Adapting to the path: Congestion Avoidance - Use coarse grained timeout to indicate congestion in the network - If loss occurs (timeout) when cwnd = W The network can absorb up to W segments Set cwnd to 0.5 * W (multiplicative decrease) - Upon receiving an ACK, Increase cwnd by 1/cwnd (additive increase)
Review: Congestion control algorithms must obey the “ Packet Conservation Principle ”. * to get to the equilibrium state, to get high utilization of the network BW, but not want to bomb the network with a big burst, USE ‘SLOWSTART’ algorithm * to maintain the equilibrium state (not inject a new packet into the network until an old packet has been taken out), USE an unambiguous situation to measure RTT (Karn’s algorithm) & USE an accurate model to calculate RTO (Jacobson’s model) * to adapt to the network condition, USE a mechanism to detect occurring of loss (coarse-grained timeout) USE congestion avoidance to avoid exceeding the available BW
The combined slow-start with congestion avoidance algorithm - If a packet is dropped, we loss self-clocking - We need to implement both algorithms together to avoid loosing a packet as much as we can. - Use 2 state variables : cwnd : the congestion window at the sender site ssthresh : the threshold used to switch between the two algorithms - The sender always sends min(cwnd, advertised window) - # unacked packet
- The algorithm starts with slow-start; on a timeout, ssthresh = cwnd/2 cwnd = 1 - Now, upon receiving an ACK if (cwnd < ssthresh) cwnd += 1 ; /* implement slow-start */ else cwnd += 1/cwnd ; /* implement congestion avoidance */
PKT#0 SENDER RECEIVER #1 . . . #2 #3 #7 #4 #8 #5 #9 #6 #10 Timeout Retx #13 ACK #26, wait for #27 (2) #27 #28 . . . Slow-Start and Congestion Avoidance SENDER RECEIVER (1) #15 #16 ACK #0, wait for #1 (2) #26 (4) (8) ssthresh = 15/2 = 7 ( cwnd = 1 ) “start slow-start again” #11 #12 #13 #14 (14) ACK #12 (4) dup ACK #12
SENDER RECEIVER SENDER RECEIVER #31 #37 #33 #29 #42 #44 #35 #43 #34 #30 #36 #45 #38 #32 #39 (8) Timeout Retx #41 ACK #47, wait for #48 (2) #48 #49 #40 #41 (8.125) “enter congestion avoidance” (7) #46 #47 . . . ssthresh = 8/2 = 4 (cwnd = 1 ) “start slow-start again” “enter congestion avoidance” (4) . . .
Timeout Timeout W1 W2 0.5 W1 0.5 W2 1 The congestion window for slow-start/congestion avoidance algorithm Congestion window time
Impacts of timeout - Timeout can cause sender to: Slow-start Retransmit a portion of window (possibly large) - Employ duplicate ACKs to signal the sender Fast Retransmit : use a number of duplicate ACKs to signal the sender about the packet loss (shorten the idle time for waiting for the timeout) Fast Recovery : advance congestion window more aggressively to reach high utilization faster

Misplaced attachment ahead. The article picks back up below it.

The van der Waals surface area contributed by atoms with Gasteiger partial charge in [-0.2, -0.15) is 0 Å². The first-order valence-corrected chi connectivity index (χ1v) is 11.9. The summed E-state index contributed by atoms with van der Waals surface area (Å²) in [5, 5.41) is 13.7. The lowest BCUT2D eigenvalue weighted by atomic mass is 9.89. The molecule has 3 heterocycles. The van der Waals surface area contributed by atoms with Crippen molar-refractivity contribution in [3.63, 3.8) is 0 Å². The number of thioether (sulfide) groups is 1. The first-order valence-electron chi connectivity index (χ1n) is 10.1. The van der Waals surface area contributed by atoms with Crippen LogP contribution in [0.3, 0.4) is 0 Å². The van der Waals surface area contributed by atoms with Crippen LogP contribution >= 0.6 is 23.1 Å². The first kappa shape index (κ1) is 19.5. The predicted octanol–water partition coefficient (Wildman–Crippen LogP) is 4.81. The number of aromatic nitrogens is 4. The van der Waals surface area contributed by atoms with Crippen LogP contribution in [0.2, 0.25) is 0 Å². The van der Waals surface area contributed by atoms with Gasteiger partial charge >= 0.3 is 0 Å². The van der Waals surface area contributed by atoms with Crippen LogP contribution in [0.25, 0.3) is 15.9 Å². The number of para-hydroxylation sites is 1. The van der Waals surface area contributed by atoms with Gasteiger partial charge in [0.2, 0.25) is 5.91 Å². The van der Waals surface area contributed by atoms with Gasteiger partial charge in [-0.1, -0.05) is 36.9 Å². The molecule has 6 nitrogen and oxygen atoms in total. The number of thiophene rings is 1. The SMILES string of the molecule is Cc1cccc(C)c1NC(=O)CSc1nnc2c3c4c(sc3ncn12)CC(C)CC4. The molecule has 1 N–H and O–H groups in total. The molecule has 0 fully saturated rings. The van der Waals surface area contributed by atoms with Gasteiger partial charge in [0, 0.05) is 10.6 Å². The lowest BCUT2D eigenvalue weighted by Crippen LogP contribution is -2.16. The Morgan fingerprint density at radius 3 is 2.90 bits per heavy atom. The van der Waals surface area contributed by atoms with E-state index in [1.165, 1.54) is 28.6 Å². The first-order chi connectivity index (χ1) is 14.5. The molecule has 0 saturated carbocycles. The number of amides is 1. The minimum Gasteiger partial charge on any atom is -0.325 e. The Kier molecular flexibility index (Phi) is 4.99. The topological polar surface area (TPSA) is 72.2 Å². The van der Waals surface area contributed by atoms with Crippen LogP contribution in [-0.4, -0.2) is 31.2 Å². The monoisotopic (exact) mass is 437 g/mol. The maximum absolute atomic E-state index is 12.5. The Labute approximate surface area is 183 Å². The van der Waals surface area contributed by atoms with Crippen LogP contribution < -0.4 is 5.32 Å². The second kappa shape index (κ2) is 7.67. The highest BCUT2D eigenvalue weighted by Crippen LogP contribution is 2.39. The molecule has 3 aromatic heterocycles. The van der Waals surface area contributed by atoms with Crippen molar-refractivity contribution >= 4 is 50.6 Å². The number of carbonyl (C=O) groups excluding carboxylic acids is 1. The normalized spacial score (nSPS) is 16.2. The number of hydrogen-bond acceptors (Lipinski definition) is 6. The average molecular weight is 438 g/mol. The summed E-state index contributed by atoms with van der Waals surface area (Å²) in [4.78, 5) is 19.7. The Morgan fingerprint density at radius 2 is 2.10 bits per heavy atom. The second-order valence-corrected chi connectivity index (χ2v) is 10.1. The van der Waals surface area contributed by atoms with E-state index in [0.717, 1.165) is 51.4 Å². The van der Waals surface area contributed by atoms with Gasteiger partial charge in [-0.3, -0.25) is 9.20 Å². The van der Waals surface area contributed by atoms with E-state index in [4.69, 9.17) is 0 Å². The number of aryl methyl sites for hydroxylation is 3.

Fast Retransmit - Duplicate ACKs can be caused by: Segment Dropped Segment Re-ordering - TCP receiver should send an immediate duplicate ACK when an out-of-order segment arrives - TCP receiver should send an immediate ACK when an incoming segment fills in all or part of a gap in the sequence space.
“3 duplicate ACKs” means 4 identical ACKs without the arrival of any other intervening ACK packets Wait for a non-duplicate ACK and continue with slow-start - Assume that segment re-ordering is infrequent, TCP sender uses receipt of 3 duplicate ACKs as an indication of a segment has been lost Set ssthresh = 0.5 * current cwnd, cwnd = 1, and retransmit the dropped segment before timeout
- Fast Retransmit removes the idle time the sender waits for the coarse grained timeout, since the sender can retransmit the dropped segment upon receiving the third duplicate ACK - However, the throughput of the system is still suffered from the fact that the sender has to enter slow-start every time a retransmission occurs - Moreover, Fast Retransmit causes unnecessary retransmission when multiple drops in a single window occur
A duplicate ACK is caused by a receipt of a segment at the receiver site If n duplicate ACKs arrive at the sender, advance cwnd by n Fast Recovery - Key Observation: In another word, each duplicate ACK corresponds to taking one segment out of the network So, it is possible to use the duplicate ACKs to clock the sending of segments - Solution:
Retransmit segment N (Fast Retransmit) Set ssthresh = 0.5 * current cwnd Set cwnd = ssthresh + 3 (Fast Recovery) Set cwnd = ssthresh (the value in step 1) and continue with congestion avoidance Fast Retransmit & Fast Recovery - Upon receiving the third duplicate ACK of segment X, - After that, upon receiving a duplicate ACK, inflate the congestion window by one - If the sender’s usable window allows, send new data segment - Upon receiving a non-duplicate ACK, exit Fast Recovery
- Fast Recovery helps enhancing the throughput of the system reasonably since duplicate ACKs are used to clock sending(s) - However, it is suffered a lot if multiple drops in a single window occur. The throughput is dramatically dropped especially when there are 3 non-consecutive drops in a window
Fast Recovery is suffered from multiple drops since it has to enter Fast Recovery several times Change the sender’s behavior during Fast Recovery when a partial ACK is received A partial ACK is the one that acknowledges some but not all of the segments that were outstanding at the start of the Fast Recovery period Modified Fast Recovery (Conservative version) - Key Observation: - Solution:
In the original Fast Recovery, partial ACKs cause TCP sender to exit Fast Recovery by deflating the congestion window back to the size of ssthresh In the modified Fast Recovery, partial ACKs do not take TCP sender out of Fast Recovery Instead, partial ACKs received during Fast Recovery trigger the sender to retransmit the segment immediately following the acknowledged segment TCP sender remains in Fast Recovery until all of the data outstanding when Fast Recovery was initiated has been acknowledged